Pithy little sayings encapsulating helpful wisdom are not hard to find. Sometimes they appear in social media feeds, sometimes in books, and sometimes they are transmitted in conversation with others. The problem is not so much in finding them, but remembering them and putting them into practice.
As I reflect on the content of the articles that I have written, I can see that I have bombarded readers with some of the little nuggets of wisdom that have struck me over the years.
- “If you can’t get out of it, you may as well get into it.”
- “We prepare the child for the road, not the road for the child.”
- “Character is revealed in the big moments, but shaped in the small ones.”
- “Education should teach us how to think, not what to think.”
During the break I came across another such saying that strikes me as brilliant, and I spoke to the boys about it at our first quad assembly for the Term.
“Consistency is more powerful than intensity.”
To the best of my knowledge, this phrasing owes its origin to Simon Sinek, who recorded a short animated video unpacking the idea in 2017. The video is easily found on YouTube.
The idea is very simple. If you want to become fit, a one-off nine-hour session in the gym is going to be less effective than thirty minutes each day over a month. Likewise, an annual check-up with the dentist will be less significant for your dental health than two minutes brushing your teeth, twice each day. An annual splurge on one’s wedding anniversary will do less for the relationship than taking time each day to reinforce the special place of your spouse in your life. Sitting down to dinner together, night after night is a powerful way to connect with one’s family.
Sinek’s application of the idea focuses on business and management. However, it seems to me to be indisputably relevant when applied to learning. While cramming for an exam has some limited value, in that short-term memory can help in that context, it is going to be far less powerful for one’s learning than consistent application. Twenty minutes of maths each day will develop a student’s mathematical capacity far more powerfully than a last-minute blitz. Likewise, for language learning, and essay writing, and basketball shooting, and every other context of learning. Consistency is more powerful than intensity.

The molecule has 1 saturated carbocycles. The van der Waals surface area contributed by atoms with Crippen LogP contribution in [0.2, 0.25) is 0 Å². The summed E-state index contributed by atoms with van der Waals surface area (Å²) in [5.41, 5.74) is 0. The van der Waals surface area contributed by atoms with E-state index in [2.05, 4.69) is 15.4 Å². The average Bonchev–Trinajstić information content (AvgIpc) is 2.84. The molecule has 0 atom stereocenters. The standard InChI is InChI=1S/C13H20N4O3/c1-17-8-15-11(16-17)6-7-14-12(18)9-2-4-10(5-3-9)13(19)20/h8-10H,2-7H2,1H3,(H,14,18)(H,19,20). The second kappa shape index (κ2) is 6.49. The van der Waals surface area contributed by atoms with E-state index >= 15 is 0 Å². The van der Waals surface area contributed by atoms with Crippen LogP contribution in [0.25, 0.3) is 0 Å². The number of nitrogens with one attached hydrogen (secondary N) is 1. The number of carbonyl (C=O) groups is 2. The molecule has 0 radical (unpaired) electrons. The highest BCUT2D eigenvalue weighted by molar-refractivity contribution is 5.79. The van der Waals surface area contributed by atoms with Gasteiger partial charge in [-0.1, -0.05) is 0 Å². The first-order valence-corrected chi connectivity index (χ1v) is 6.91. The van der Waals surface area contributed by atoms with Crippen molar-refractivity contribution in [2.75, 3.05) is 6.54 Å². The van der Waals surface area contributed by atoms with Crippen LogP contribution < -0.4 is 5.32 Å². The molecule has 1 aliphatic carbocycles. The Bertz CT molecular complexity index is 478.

Encountering the idea is one thing; remembering it and applying it are another! I am working hard on this one. It has become the phrase that I draw on when the early alarm summons me to do exercise. It is a prompt for me to prioritise reading my Bible and praying. It is a reminder that rest and recreation that are woven into daily and weekly life will be powerfully sustaining.
The challenge for us, I think, is that there is nothing glamorous, or headline-making, about consistency. It doesn’t necessarily feel as though something is being achieved, or that a big effort is being made. It is even a little boring – horror of horrors! However, I think that Sinek is right to suggest that this is where transformation and growth and progress are to be found.
May the Term ahead be one in which our boys learn and benefit from the power of consistency.
Detur gloria soli deo.
At Trinity, we celebrate families and all they do for their children and the community. We believe in working collaboratively with parents and students in a supportive Christian environment to ensure our boys realise their full potential, embrace their passions and find their life’s purpose.
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